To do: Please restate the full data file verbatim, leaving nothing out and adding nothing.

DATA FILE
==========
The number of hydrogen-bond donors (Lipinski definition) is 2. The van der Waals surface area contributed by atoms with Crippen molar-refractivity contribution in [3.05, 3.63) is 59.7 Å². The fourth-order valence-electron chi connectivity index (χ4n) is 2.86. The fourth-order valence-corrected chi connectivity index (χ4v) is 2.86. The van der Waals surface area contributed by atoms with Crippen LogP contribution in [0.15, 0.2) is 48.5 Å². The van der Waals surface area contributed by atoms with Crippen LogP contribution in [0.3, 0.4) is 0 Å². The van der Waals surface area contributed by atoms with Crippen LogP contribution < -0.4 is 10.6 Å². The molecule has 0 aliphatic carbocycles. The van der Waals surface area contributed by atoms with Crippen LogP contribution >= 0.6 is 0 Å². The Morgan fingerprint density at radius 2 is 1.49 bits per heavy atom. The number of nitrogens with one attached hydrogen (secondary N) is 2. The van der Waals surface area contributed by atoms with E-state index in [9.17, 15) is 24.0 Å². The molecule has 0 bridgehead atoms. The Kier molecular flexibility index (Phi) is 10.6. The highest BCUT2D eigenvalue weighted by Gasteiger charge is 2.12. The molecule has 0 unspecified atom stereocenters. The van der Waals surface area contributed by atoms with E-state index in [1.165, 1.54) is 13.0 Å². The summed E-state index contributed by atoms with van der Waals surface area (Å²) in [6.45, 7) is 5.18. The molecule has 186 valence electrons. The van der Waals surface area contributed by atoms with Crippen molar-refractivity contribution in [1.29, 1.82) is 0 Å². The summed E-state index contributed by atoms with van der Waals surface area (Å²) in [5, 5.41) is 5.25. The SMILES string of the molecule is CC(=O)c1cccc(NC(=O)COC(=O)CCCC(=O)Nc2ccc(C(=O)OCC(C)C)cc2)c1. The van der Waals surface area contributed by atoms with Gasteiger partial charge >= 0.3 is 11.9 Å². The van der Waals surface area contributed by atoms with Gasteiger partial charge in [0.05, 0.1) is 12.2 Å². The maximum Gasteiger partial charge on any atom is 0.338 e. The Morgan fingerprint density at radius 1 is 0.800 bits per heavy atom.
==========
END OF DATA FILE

The number of hydrogen-bond donors (Lipinski definition) is 2. The van der Waals surface area contributed by atoms with Crippen molar-refractivity contribution in [3.05, 3.63) is 59.7 Å². The fourth-order valence-electron chi connectivity index (χ4n) is 2.86. The fourth-order valence-corrected chi connectivity index (χ4v) is 2.86. The van der Waals surface area contributed by atoms with Crippen LogP contribution in [0.15, 0.2) is 48.5 Å². The van der Waals surface area contributed by atoms with Crippen LogP contribution in [0.3, 0.4) is 0 Å². The van der Waals surface area contributed by atoms with Crippen LogP contribution < -0.4 is 10.6 Å². The molecule has 0 aliphatic carbocycles. The van der Waals surface area contributed by atoms with Crippen LogP contribution >= 0.6 is 0 Å². The Morgan fingerprint density at radius 2 is 1.49 bits per heavy atom. The number of nitrogens with one attached hydrogen (secondary N) is 2. The van der Waals surface area contributed by atoms with E-state index in [9.17, 15) is 24.0 Å². The molecule has 0 bridgehead atoms. The Kier molecular flexibility index (Phi) is 10.6. The highest BCUT2D eigenvalue weighted by Gasteiger charge is 2.12. The molecule has 0 unspecified atom stereocenters. The van der Waals surface area contributed by atoms with E-state index in [1.165, 1.54) is 13.0 Å². The summed E-state index contributed by atoms with van der Waals surface area (Å²) in [6.45, 7) is 5.18. The molecule has 186 valence electrons. The van der Waals surface area contributed by atoms with Crippen molar-refractivity contribution in [1.29, 1.82) is 0 Å². The summed E-state index contributed by atoms with van der Waals surface area (Å²) in [5, 5.41) is 5.25. The SMILES string of the molecule is CC(=O)c1cccc(NC(=O)COC(=O)CCCC(=O)Nc2ccc(C(=O)OCC(C)C)cc2)c1. The van der Waals surface area contributed by atoms with Gasteiger partial charge >= 0.3 is 11.9 Å². The van der Waals surface area contributed by atoms with Gasteiger partial charge in [0.05, 0.1) is 12.2 Å². The maximum Gasteiger partial charge on any atom is 0.338 e. The Morgan fingerprint density at radius 1 is 0.800 bits per heavy atom.